Research On Genghis Khan A Great Conqueror
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Published: Mon, 5 Dec 2016
At the end of the twelfth century, the Mongols were a number of small tribes that lived in the heart of Central Asia. They moved from pasture to pasture with the seasons and therefore often fought with each other or sometimes formed alliances. The rise of the Mongols began when Genghis Khan united the tribes in 1206 and became the first ruler of Mongolia. His ambitions did not stop at uniting the tribes; he started to conquer other nations in 1209 and began building his empire. “In twenty five years, the Mongol army conquered more lands and people than the Romans had conquered in four hundred years” (Weatherford xviii). Without the leadership of Genghis Khan, the tribal Mongols would not have grown into a vast empire. Although the Mongols were born naturally as fierce warriors, Genghis Khan’s organization skills and military tactics helped the Mongols expand to an empire.
The Mongols’ geographic and economic conditions equipped them for warfare . The Mongols lived under harsh geographical conditions. Their winters were extremely cold, and all the lakes and rivers were frozen by November. They also had hot summers with very little rain (Marshall 16). It was impossible for the Mongols to maintain an agricultural economy under this kind of weather. They were forced to depend on hunting and herding to make a living. The Mongols were trained to ride horses, and shoot bows and arrows when they were two or three years old (Carpini 54). Their horse riding skills and their hunting skills equipped them to be great warriors. Furthermore, the Mongols had to migrate several times each year to search for pastures and water for their animals (Marshall 16). These migrations demonstrated the Mongols’ organization skills because each migration involved hundreds of people and thousands of animals. The Mongols could not bring along a lot of food during their moves. These seasonal migrations made the Mongols tougher than other agricultural societies. The Mongols therefore provided the best raw material for Genghis Khan to mold into a great army.
Genghis Khan reorganized the Mongol army after his rise of power to ensure loyalty. The system he used was based on the number ten. In this new system, ten families were organized into a group called an arban. Ten arbans became a jagun, and ten jaguns made up a minghan. Then, ten minghans made up a tumen which comprised of 10,000 men (Marshall 37). In many cases, a minghan was made up of families with tribal ties. However, Genghis Khan sometimes chose to put people from different tribes and clans in the same unit. In this way, Genghis Khan broke the power of the old tribes and prevented the tribal chiefs to organize revolt. Genghis Khan ordered each arban to be loyal to each other like brothers. “No one of them could ever leave the other behind in battle as a captive” (Weatherford 52). He also demanded complete discipline among his army. As Carpini described, “when the line goes into battle, if one or two or three or more flee from the squad of ten, all ten are killed; and if all ten flee, unless the rest of the hundred flee, all of them are killed” (Carpini 71). All men over the age of fourteen had to join the army. When they were on duty, their wives and children traveled together (Marshall 37). This led to an advantage for the Mongol army. In traditional societies, armies had to be raised from the farming people. They were not used to discipline, and they desired to return home to their families more than they wanted to fight their enemies. On the contrary, the Mongol soldiers were fully devoted to their army.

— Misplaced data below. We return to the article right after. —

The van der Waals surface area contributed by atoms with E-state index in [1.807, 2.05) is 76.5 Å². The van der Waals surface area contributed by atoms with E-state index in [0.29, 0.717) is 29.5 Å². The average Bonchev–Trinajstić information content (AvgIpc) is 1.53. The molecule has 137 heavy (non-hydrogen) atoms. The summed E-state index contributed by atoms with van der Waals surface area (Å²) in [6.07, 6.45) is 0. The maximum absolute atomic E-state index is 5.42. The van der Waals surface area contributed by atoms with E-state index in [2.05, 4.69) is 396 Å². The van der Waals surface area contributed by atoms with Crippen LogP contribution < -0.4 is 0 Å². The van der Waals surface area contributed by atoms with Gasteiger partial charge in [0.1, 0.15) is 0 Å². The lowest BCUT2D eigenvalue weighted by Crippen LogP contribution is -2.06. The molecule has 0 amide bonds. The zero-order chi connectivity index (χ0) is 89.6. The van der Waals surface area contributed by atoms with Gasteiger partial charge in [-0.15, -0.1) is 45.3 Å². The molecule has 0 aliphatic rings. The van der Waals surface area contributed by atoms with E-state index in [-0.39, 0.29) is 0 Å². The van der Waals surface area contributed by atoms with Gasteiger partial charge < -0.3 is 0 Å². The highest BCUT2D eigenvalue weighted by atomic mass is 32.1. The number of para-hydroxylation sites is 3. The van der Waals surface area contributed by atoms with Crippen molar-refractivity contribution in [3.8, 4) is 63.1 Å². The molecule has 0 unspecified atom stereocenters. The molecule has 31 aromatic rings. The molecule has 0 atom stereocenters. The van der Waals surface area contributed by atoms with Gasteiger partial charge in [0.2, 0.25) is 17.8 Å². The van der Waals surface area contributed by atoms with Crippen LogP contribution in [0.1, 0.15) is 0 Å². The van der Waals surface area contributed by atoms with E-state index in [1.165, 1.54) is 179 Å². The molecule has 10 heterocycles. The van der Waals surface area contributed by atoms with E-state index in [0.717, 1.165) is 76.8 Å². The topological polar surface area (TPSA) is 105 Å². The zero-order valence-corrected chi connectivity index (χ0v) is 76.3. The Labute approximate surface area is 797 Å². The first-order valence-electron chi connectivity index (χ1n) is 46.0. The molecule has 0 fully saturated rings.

Equipment was very important to an army, and the Mongols chose great weapons. The Mongols’ main weapon was the composite bow. Each soldier carried two to three bows and a large quiver containing at least sixty arrows for different purposes. The Mongol bowman was trained to shoot as they rode on their horses at full speed. They were able to hit their targets in front of him as well as behind him. Further, their bow allowed them to shoot an arrow more than two hundred yards (Carpini 26). Friar Carpini observed that the Mongol arrows were “tempered when they are hot in water mixed with salt…so that they should be very strong for penetrating armor” (Carpini 89). Genghis Khan also had his soldiers worn silk undershirts. If a soldier got hit by an enemy arrow, the silk would wrap around the arrow. The arrow could then be carefully removed without ripping more flesh and tissue (Marshall 39-40). Genghis Khan was able to utilize the Mongols’ expertise in archery for his military expansion.
The horses were even more important to the Mongol warriors than their bows. Every soldier in the Mongol army was armed riders; none of them was foot soldier. This allowed them to travel fifty to sixty miles in a day. Each Mongol took several horses with him on campaign to avoid exhausting the horses (Carpini 26). The Mongols trained their horses so well that “they wheeled this way or that as quickly as dog would do” (Marco Polo 70). The combination of horses and the bows allowed the Mongols to beat their enemies without being close to them. Besides giving the Mongols mobility and speed which they needed for their campaigns, horses also became the Mongols food supply in case of need. According to Marco Polo, the Mongols “will ride a good ten days’ journey without provisions and without making a fire, living only on the blood of their horses; for every rider pierces a vein of his horse and drinks the blood. They also have their dried milk…..”(Marco Polo 70). Without the horses, the Mongols might not be that successful in their expansion.